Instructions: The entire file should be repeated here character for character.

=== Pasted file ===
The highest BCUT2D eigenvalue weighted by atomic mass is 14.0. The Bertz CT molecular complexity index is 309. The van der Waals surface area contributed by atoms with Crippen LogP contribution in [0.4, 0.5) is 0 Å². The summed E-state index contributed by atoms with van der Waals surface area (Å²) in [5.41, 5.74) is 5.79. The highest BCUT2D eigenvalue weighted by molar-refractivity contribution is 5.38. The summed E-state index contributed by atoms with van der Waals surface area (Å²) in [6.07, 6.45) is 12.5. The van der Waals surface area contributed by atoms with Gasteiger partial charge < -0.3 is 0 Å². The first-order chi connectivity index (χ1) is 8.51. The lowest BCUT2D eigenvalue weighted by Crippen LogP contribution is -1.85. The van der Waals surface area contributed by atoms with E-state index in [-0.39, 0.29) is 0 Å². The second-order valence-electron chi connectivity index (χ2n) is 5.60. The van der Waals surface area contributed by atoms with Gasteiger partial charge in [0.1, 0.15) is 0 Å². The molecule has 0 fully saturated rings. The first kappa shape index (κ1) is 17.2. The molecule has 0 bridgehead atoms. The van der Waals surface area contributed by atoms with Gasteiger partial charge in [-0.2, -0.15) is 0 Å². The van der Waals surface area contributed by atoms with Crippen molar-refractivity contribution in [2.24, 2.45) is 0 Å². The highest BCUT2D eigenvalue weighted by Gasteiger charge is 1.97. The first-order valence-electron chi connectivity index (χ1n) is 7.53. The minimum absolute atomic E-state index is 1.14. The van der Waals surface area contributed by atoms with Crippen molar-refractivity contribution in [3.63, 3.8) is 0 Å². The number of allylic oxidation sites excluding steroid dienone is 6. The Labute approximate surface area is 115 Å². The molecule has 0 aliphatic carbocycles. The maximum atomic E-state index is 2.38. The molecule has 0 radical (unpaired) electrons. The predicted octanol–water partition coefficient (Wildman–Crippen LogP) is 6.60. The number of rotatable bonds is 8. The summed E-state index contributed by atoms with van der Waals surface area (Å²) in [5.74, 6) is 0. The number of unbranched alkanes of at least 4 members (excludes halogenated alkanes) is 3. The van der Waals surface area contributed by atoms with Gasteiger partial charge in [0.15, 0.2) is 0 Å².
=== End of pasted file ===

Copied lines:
The highest BCUT2D eigenvalue weighted by atomic mass is 14.0. The Bertz CT molecular complexity index is 309. The van der Waals surface area contributed by atoms with Crippen LogP contribution in [0.4, 0.5) is 0 Å². The summed E-state index contributed by atoms with van der Waals surface area (Å²) in [5.41, 5.74) is 5.79. The highest BCUT2D eigenvalue weighted by molar-refractivity contribution is 5.38. The summed E-state index contributed by atoms with van der Waals surface area (Å²) in [6.07, 6.45) is 12.5. The van der Waals surface area contributed by atoms with Gasteiger partial charge < -0.3 is 0 Å². The first-order chi connectivity index (χ1) is 8.51. The lowest BCUT2D eigenvalue weighted by Crippen LogP contribution is -1.85. The van der Waals surface area contributed by atoms with E-state index in [-0.39, 0.29) is 0 Å². The second-order valence-electron chi connectivity index (χ2n) is 5.60. The van der Waals surface area contributed by atoms with Gasteiger partial charge in [0.1, 0.15) is 0 Å². The molecule has 0 fully saturated rings. The first kappa shape index (κ1) is 17.2. The molecule has 0 bridgehead atoms. The van der Waals surface area contributed by atoms with Gasteiger partial charge in [-0.2, -0.15) is 0 Å². The van der Waals surface area contributed by atoms with Crippen molar-refractivity contribution in [2.24, 2.45) is 0 Å². The highest BCUT2D eigenvalue weighted by Gasteiger charge is 1.97. The first-order valence-electron chi connectivity index (χ1n) is 7.53. The minimum absolute atomic E-state index is 1.14. The van der Waals surface area contributed by atoms with Crippen molar-refractivity contribution in [3.63, 3.8) is 0 Å². The number of allylic oxidation sites excluding steroid dienone is 6. The Labute approximate surface area is 115 Å². The molecule has 0 aliphatic carbocycles. The maximum atomic E-state index is 2.38. The molecule has 0 radical (unpaired) electrons. The predicted octanol–water partition coefficient (Wildman–Crippen LogP) is 6.60. The number of rotatable bonds is 8. The summed E-state index contributed by atoms with van der Waals surface area (Å²) in [5.74, 6) is 0. The number of unbranched alkanes of at least 4 members (excludes halogenated alkanes) is 3. The van der Waals surface area contributed by atoms with Gasteiger partial charge in [0.15, 0.2) is 0 Å².